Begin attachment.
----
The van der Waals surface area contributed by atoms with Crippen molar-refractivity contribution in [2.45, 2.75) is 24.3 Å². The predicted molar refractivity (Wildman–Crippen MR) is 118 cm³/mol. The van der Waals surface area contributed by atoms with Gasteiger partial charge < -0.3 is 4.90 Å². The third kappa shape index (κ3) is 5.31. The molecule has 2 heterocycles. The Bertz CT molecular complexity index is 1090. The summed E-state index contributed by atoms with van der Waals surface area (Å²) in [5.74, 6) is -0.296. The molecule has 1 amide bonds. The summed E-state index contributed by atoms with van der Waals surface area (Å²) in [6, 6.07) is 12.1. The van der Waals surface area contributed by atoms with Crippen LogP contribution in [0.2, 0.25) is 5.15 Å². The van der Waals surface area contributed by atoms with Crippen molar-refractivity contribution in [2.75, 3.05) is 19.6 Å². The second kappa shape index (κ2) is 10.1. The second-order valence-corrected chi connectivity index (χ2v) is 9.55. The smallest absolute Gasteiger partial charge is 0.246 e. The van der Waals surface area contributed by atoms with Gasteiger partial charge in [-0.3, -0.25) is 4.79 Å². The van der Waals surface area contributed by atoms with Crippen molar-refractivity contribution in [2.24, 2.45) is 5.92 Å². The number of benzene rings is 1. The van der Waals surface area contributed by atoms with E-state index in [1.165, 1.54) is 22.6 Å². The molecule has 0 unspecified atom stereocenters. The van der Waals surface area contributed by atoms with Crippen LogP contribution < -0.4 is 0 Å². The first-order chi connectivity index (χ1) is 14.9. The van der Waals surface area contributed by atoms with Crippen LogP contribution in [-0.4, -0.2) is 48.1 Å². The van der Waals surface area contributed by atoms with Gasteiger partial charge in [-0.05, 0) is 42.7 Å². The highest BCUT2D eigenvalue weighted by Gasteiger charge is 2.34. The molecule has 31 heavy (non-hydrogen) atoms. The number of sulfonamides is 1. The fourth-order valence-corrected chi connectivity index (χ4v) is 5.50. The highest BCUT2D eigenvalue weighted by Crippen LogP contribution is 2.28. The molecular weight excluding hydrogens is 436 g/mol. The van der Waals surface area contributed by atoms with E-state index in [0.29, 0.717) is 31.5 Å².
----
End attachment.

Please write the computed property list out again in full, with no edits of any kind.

The van der Waals surface area contributed by atoms with Crippen molar-refractivity contribution in [2.45, 2.75) is 24.3 Å². The predicted molar refractivity (Wildman–Crippen MR) is 118 cm³/mol. The van der Waals surface area contributed by atoms with Gasteiger partial charge < -0.3 is 4.90 Å². The third kappa shape index (κ3) is 5.31. The molecule has 2 heterocycles. The Bertz CT molecular complexity index is 1090. The summed E-state index contributed by atoms with van der Waals surface area (Å²) in [5.74, 6) is -0.296. The molecule has 1 amide bonds. The summed E-state index contributed by atoms with van der Waals surface area (Å²) in [6, 6.07) is 12.1. The van der Waals surface area contributed by atoms with Crippen LogP contribution in [0.2, 0.25) is 5.15 Å². The van der Waals surface area contributed by atoms with Crippen molar-refractivity contribution in [2.75, 3.05) is 19.6 Å². The second kappa shape index (κ2) is 10.1. The second-order valence-corrected chi connectivity index (χ2v) is 9.55. The smallest absolute Gasteiger partial charge is 0.246 e. The van der Waals surface area contributed by atoms with Gasteiger partial charge in [-0.3, -0.25) is 4.79 Å². The van der Waals surface area contributed by atoms with Crippen molar-refractivity contribution in [2.24, 2.45) is 5.92 Å². The number of benzene rings is 1. The van der Waals surface area contributed by atoms with E-state index in [1.165, 1.54) is 22.6 Å². The molecule has 0 unspecified atom stereocenters. The van der Waals surface area contributed by atoms with Crippen LogP contribution < -0.4 is 0 Å². The first-order chi connectivity index (χ1) is 14.9. The van der Waals surface area contributed by atoms with Crippen LogP contribution in [-0.4, -0.2) is 48.1 Å². The van der Waals surface area contributed by atoms with Gasteiger partial charge in [-0.05, 0) is 42.7 Å². The highest BCUT2D eigenvalue weighted by Gasteiger charge is 2.34. The molecule has 31 heavy (non-hydrogen) atoms. The number of sulfonamides is 1. The fourth-order valence-corrected chi connectivity index (χ4v) is 5.50. The highest BCUT2D eigenvalue weighted by Crippen LogP contribution is 2.28. The molecular weight excluding hydrogens is 436 g/mol. The van der Waals surface area contributed by atoms with E-state index in [0.29, 0.717) is 31.5 Å².